I really wanted to like this wine. First, there’s a soft spot in my heart for Cline. It’s the sort of the old-school Sonoma winery that sets my home-town apart from Napa. It’s homey, and they always have that sign out on highway 121 that has some sort of cute saying as you drive by. It’s also a pretty fun place to taste wine and the pourers are always friendly and down to earth.
Second, the fact that Cline decided to market this wine as a “cool-climate” Syrah seems like kind of a great thing for consumers. It begs an interesting question: Should cool-climate Syrah producers start to label their wines as such? Will a day come where there will be sections in wine shops where sections are devoted to cool-climate Syrah? I, for one, think this is ultimately a good idea and good information for the consumer.
Third, it’s a wine that comes in under $20.
The wine: So this wine definitely has some of the savory aromas that I associate with cool-climate Syrah. It’s actually got some serious funkiness. It smells a little like old meat mixed with blackberries. This is a rustic little beast. There’s some sweet blackberry fruit encompassing it but that core of meatiness really carries over to the mid-palate. There’s a salty olive taste on the finish with an acidic punch. Sound yummy? Not really.
The truth is it seems like this wine doesn’t know what it wants to be. It seems disjointed and ultimately not delicious. The finish is just simply too acidic (and I usually like a fair amount of acidity). There’s just a weird combination of fruit, saltiness, and acidity that doesn’t quite work. And it just doesn’t have the elegance that the other Syrahs I’ve tasted for this blog.
This wine is an interesting departure for Cline considering most of their other wines. Most of their wines are super fruity with soft tannins, and most of them are not up my alley. In my opinion, Cline does well because of they make wines for the lowest common denominator. Their wines can be found across the country and in every grocery store in Northern California, including Trader Joes. Some of their Zinfandels have a little acidity but most of them are pretty soft and juicy on the palate.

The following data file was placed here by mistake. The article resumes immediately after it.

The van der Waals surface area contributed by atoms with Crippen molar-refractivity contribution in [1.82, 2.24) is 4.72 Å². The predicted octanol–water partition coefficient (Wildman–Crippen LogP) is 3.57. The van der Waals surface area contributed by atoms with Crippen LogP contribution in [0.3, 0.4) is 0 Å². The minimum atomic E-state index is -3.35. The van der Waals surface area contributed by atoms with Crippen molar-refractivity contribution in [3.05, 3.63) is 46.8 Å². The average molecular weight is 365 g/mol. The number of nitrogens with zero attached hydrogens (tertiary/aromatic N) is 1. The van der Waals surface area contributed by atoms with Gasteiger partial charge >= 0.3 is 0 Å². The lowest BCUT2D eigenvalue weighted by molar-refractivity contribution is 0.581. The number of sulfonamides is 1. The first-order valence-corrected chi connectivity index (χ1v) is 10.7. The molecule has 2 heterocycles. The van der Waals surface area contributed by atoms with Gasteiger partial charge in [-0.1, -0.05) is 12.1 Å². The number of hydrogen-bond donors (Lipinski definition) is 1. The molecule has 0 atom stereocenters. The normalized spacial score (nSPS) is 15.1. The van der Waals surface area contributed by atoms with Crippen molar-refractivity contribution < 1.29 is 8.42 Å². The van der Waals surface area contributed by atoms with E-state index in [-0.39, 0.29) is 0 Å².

One wine they offer called the Cashmere tastes exactly as the name would suggest: soft and rich, but its rather pedestrian. On a recent visit (when I picked up the Cool Climate Syrah) I overheard a visitor talking about how he didn’t like tannins in wine and wondered what the pourer would suggest. I would have pointed him towards the door but instead the Cline employee offered the Cashmere.
Now, I know that wineries probably deal with questions like these from novices all the time but I think Cline does even more so just because of its location right off of the main road into Sonoma. And they know their audience and this dry and rustic Syrah seems like a little off message, which from my perspective is a good thing. Even though I didn’t love this wine, I hope Cline continues making it and hope they can tame some of the rusticity to make it more palatable, or possibly some bottle age will calm the wine down a bit. If they do continue to make it, I’ll keep coming back to taste the superseding vintages.